But it has not escaped criticism, and rightly so: Kähler’s error, at its most basic level, was his confusion over the role of the historical approach. It cannot replace faith, but it must groundfaith. The Christian encounter with God through prayer, religious joy, love, or any other medium is not self-proving; it reveals nothing about its foundations and whether those foundations were at one point historical realities. Because Christianity is fundamentally concerned with the actual incarnation of God in human form at a particular time and place in the world, it cannot dismiss the real dilemma presented by the notion that such an event never took place. Wolfhart Pannenberg recognized the approach's limitations and concluded:
“Christology is concerned, therefore, not only with unfolding the Christian community’s confession of Christ, but above all with grounding it in the activity and fate of Jesus in the past. The confession of Christ cannot be pre-supposed already and simply interpreted.”
Christ's call is a life-changing and radical call to total spiritual and existential renewal. It is only natural that humanity, when encountered with such a call, should be interested in knowing whether the quest is based on anything more than suspect historical claims and possibly delusional experiences. A perfect portrait of Jesus, his life, his deeds, and his meaning will probably never be constructed from historical study, but Christians would abandon a significant path to knowledge of Christ by rejecting entirely the study of his history.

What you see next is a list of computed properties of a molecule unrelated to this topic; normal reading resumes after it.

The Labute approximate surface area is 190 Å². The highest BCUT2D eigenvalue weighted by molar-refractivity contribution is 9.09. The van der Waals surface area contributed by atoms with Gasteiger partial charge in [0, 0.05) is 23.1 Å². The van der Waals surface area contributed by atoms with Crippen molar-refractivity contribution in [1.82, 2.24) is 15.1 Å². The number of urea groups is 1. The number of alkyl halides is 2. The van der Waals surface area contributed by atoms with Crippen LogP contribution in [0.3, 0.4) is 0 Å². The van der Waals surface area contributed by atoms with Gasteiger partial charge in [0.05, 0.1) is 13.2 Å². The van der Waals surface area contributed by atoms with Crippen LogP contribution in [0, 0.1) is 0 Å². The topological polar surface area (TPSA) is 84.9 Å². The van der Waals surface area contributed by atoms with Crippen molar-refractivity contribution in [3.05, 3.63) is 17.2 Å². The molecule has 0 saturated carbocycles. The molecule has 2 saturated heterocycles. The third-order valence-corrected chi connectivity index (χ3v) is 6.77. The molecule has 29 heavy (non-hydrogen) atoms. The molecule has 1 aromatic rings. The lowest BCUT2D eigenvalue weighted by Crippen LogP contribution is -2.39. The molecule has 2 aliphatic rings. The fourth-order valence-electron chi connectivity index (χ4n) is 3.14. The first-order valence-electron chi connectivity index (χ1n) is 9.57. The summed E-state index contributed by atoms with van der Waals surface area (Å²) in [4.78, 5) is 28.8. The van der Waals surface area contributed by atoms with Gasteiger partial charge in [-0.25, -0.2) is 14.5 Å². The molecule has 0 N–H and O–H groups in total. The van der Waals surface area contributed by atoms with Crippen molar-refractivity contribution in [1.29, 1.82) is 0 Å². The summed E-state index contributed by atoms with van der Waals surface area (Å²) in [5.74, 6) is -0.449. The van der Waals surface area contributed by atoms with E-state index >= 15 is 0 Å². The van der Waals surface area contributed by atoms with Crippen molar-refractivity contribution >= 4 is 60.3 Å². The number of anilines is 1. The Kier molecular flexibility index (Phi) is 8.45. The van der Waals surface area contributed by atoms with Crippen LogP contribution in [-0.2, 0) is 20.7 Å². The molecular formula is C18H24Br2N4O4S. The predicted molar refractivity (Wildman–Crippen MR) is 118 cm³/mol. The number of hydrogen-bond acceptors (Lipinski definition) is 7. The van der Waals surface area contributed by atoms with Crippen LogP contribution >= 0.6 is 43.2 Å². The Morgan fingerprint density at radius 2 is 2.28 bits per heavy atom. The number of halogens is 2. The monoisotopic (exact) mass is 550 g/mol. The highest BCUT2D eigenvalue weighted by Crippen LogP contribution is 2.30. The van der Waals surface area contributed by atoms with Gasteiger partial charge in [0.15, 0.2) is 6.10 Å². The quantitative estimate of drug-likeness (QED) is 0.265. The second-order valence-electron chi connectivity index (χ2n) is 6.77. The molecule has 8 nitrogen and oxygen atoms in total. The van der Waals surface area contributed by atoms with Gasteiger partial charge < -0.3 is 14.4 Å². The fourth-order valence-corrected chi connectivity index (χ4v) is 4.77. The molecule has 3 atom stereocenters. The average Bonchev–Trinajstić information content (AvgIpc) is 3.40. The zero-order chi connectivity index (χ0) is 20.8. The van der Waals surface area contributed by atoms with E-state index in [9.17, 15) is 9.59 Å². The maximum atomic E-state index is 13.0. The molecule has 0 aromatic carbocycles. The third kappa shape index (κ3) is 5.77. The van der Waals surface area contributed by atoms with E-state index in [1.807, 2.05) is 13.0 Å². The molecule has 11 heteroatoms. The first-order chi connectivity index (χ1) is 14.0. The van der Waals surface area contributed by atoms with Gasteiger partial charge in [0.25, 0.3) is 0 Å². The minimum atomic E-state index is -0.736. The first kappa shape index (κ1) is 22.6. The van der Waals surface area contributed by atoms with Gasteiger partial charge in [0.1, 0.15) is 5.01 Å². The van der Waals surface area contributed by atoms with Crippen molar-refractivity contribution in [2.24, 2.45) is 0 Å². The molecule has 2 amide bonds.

Though there are risks involved in any historical study of Christ, there are greater risks involved in removing Christ from history altogether. The disassociation of Christ from objective historical context has been proven effective for some very ugly historical movements.
No approach, of course, is perfect. And the essence of Kähler's point is correct: even if one could prove, beyond any doubt, the historical facts of Christ's life, what would it mean? How could it bring anyone to faith? The one thing we know about faith is that it is a deeply personal, almost ineffable inner transformation. It simply does not speak the language of rationality or simple causality - and it could never be inspired by the knowledge of historical facts. That is simply not how the process works. Bob Dylan was pretty bizarre during his Christian period, but he did capture at least one essential truth: "ye shall be changed." And it's not going to happen because of history.
And yet we must continue to pursue history. History is not a way of proving faith, but it can help Christians ground their faith in legitimate questions about who their Savior was, what he did, and how he reacted to the world in which he lived. The historical approach, despite its uncertainty, difficulty, and risk, is absolutely necessary. The risks of complacency, subjectivity, and an artificial gulf between theology and history are far greater.